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DNA replication

Why is DNA double-stranded?

Isn’t that a waste of time and energy to have the entire gene written twice? It It Would Would Like Like Be Be Writing Writing Each Each Word Word Twice Twice 😉

Seems silly, right? Yet cells do this because it allows the cell to quickly and exactly make copies (duplicates!)

Video on base-pairing


Videos on DNA replication



DNA Replication


Here is more detail:

DNA replication

Here is the same phenomenon, but with a bit more detail


Conservation of the genetic code

This process lets any cell make a new cell, with (almost) exact copies  of it’s DNA. I say “almost” because mistakes may occur. If the resulting cell survives, then it has changed DNA, and we call this a mutation.

DNA transcription

Making an RNA copy of the DNA original.

DNA is the “original”, kept safe in the nucleus.

RNA is the “copy”, which leaves the nucleus and goes into the cytoplasm

RNA then goes to a ribosome, where it is used to make a protein.

{ http://additionalbio.blogspot.com/2013/10/protein-synthesis.html }

Protein synthesis

Difference between DNA and RNA?

Instead of being made of C, G, A and T, we have C, G A and U. U is Uracil, a base only found in RNA.

DNA is double-helical, while RNA is single helical.


How does the cell copy DNA into an RNA copy?

1. DNA gene unzips

2. RNA molecules float in.

3. RNA molecules join up with their complimentary DNA.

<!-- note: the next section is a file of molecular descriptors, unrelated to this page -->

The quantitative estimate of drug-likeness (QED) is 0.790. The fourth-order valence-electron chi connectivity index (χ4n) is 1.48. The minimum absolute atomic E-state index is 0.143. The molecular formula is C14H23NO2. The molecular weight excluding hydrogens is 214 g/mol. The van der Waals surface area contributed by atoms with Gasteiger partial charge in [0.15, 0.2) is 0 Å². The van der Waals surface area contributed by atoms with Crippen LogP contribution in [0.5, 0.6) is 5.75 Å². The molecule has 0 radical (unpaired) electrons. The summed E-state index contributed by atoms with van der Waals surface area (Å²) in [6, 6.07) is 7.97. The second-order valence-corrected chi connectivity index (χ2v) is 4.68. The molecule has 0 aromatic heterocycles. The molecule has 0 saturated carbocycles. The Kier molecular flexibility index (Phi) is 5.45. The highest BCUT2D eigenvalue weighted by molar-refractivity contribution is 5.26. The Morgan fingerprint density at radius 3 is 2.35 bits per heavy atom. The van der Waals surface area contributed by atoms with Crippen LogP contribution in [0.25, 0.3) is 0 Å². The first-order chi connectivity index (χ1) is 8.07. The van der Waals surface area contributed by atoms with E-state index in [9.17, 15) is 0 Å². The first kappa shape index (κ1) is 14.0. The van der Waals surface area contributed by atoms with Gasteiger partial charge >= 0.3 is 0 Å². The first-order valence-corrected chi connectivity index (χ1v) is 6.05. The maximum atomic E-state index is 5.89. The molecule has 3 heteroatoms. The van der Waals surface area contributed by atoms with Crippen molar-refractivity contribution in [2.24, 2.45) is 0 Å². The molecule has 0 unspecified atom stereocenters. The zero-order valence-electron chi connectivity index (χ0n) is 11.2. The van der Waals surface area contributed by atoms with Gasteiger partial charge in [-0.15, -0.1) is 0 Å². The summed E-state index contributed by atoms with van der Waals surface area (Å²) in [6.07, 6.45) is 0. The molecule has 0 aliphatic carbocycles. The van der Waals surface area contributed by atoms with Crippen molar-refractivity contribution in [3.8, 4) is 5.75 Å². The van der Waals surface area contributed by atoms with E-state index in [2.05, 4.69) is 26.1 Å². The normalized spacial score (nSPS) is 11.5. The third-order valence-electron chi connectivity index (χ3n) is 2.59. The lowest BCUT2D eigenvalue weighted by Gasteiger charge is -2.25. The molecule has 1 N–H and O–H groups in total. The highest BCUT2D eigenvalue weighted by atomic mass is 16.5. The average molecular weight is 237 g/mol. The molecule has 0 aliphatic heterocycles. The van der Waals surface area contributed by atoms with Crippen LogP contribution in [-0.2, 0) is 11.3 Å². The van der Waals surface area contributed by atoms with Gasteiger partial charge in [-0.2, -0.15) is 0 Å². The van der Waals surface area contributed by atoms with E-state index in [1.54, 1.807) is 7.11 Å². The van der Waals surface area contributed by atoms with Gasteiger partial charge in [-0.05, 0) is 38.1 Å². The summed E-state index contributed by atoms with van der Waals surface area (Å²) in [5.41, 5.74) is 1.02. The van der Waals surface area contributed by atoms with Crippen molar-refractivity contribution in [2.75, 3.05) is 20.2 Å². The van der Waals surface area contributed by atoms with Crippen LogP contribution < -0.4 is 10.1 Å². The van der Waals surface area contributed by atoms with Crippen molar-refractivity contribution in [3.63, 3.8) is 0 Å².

4. The RNA molecules now peel off, and leave the nucleus.

Note that it’s actually called messenger RNA.

{ http://peer.tamu.edu/curriculum_modules/Cell_Biology/module_4/whatweknow3.htm }
{ http://leavingbio.net/HEREDITY-ORDINARY%20LEVEL.htm }



This process is mind-bogglingly fast.  Here is a video showing, with detail, the amazing speed at which this takes place:


DNA translation

Sending RNA to a ribosome, to build a protein.

Here is a video showing, with detail, the amazing speed at which this takes place:



DNA Replication details:

Replication of DNA

In order to be replicated, DNA must first unwind its characteristic double helix structure to form what is called the replication bubble. The resulting single-stranded DNA (ssDNA) serves as the template for replication, which occurs at the two edges of the bubble termed the replication fork.

The two strands of ssDNA are replicated simultaneously but with slightly different methods. The leading strand seen on the top in these animations is replicated continuously by the protein calledDNA polymerase (orange). DNA polymerase matches the base pair on the template with its corresponding nucleotide to reform the double-stranded DNA with its characteristic double helix shape.

The lagging strand seen on the bottom is replicated as the DNA unwinds in pieces using short segments of RNA (red) to guide DNA polymerase. While not shown in this animation, a different protein swaps the RNA segments for DNA and then the pieces are joined together by DNA ligase.


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